Many of the things that people desire are not satisfied by V:TES and I’m not sure they can be at this point.  Grokability?  Intuitiveness?  Flavor?  Mechanical potential?  Nostalgia?  As unlikely as I think it would be to work, one wonders whether V:TES could be rebooted.

Note that many of the things that “feel right” or inspire for CCGers are the same that you want out of RPGs.  I see many attempts to make weird stuff when I’d be happy if there was some sort of good, basic fantasy game – no generic (aka Tolkien) fantasy races, no overly mathematical mechanics, no “we don’t need mechanics because we aren’t D&D” pretensions.

Some day, I’ll finish this series.  Regrets, the most painful sin of them all.

2 Responses to Desire

  1. Azel says:

    I’m notoriously absent from VtES, especially lately. And this article highlights a desire I wish I could satisfy, and how they are connect by a further distinction. Time and money: wish I had more of both, but *Distance* somehow compounds both factors.

    I am in transition, so money and time are tight this year. However this does not mean I have zero time or money — there always has to be some flexibility of any scale of stress. However, because of distance acting as a sort of multiplier, it makes budgeting time and money far harder.

    When I was living in Seoul (where, admittedly, I did have more money and time on my hands) I had a chance to notice how distance still showed up as an exponential factor. Even though music shows were a bit cheaper (as was beer, bus, subway, food, etc.) they were not egregiously cheaper — more like just a continuous 15-30% discount. However I was going to shows at almost four to five times greater regularity.

    The only thing I imagined that could have affected this is distance (read either as density or transport simplicity). Somehow not having to pay for bridges and parking and all that hassle, or not having sheer distance going clear across half the Bay Area, made life easier. When a party district is $0.70 and 20 minutes away — and a cluster of clubs, eateries, etc. is tightly packed in a mile radius — suddenly a lot more money and time is freed up for play. Now double or triple those cost numbers and suddenly time/money budgets get more strained.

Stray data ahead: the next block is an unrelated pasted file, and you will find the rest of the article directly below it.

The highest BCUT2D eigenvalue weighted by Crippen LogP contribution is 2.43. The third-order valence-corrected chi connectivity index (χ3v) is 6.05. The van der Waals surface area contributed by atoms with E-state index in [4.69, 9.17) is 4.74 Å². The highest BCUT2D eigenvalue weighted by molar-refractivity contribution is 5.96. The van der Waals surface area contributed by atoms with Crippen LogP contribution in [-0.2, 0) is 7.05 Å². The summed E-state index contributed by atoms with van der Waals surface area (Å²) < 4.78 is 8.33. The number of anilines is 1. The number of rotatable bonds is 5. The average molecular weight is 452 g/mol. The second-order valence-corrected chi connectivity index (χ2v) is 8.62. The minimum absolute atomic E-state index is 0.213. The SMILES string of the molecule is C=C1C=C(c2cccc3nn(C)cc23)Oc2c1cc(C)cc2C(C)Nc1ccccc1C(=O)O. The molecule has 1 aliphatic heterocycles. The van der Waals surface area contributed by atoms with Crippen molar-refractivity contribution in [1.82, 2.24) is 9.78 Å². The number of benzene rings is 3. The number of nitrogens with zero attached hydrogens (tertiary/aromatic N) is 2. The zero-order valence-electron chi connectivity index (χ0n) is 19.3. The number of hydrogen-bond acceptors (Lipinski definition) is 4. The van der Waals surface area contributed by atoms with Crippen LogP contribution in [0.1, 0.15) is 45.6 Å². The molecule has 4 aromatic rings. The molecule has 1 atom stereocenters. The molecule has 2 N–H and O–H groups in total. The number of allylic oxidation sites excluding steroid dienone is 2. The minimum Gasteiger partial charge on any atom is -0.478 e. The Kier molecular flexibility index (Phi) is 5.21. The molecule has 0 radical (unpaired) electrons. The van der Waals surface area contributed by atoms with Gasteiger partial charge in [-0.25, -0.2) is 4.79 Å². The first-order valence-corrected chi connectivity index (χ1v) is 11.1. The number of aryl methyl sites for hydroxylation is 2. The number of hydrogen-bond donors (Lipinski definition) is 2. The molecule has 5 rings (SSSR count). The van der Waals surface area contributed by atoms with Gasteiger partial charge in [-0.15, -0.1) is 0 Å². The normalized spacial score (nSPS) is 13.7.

Part of me thinks our medium density living and poor mass transit (or parking challenges) really magnifies this sense of isolation. And particularly so for gaming as it’s a social activity that thrives on a critical mass hanging out socializing. Distance just makes things harder because relaxation becomes more of a planned than casually participated activity.

  2. Brandon says:

    I think I agree about not playing certain things because of a desire to at least give everyone a chance to have fun. Some decks, or even cards, seem to suck the fun out of the game more often than others. A turn 3 Parity Shift, a heavy S&B pred, a wall prey, all seem to turn my game into “how do I obliterate this player before they completely ruin my game,” or, failing that, how do I make their game equally painful? Being on the giving or receiving end of such treatment is not that fun, so it takes a different attitude or a different deck.

    Managing others’ desires seems to be quite important in maintaining a gaming group or an office. Does everyone get something they want(i.e. at least recognition)?

    For me, I have two simple gaming desires:
    1) Have a chance at winning(which also involves knowing what’s going on).
    2) Enjoying the time I spend gaming.

    Vtes does a good job at fulfilling these two desires because the material is interesting and the card game involves enough variables that most anyone has a shot.

    Side-note: it’s funny/sad to watch game stores farming money from MtG players in drafts. I noticed that the game recommends that players be 13+, but there’s a ton who are younger and they are all too happy to hand over their parents’ money for cards that will soon be banned anyway. Is it a good deal for them, or just the store and the company? It’s hard to judge.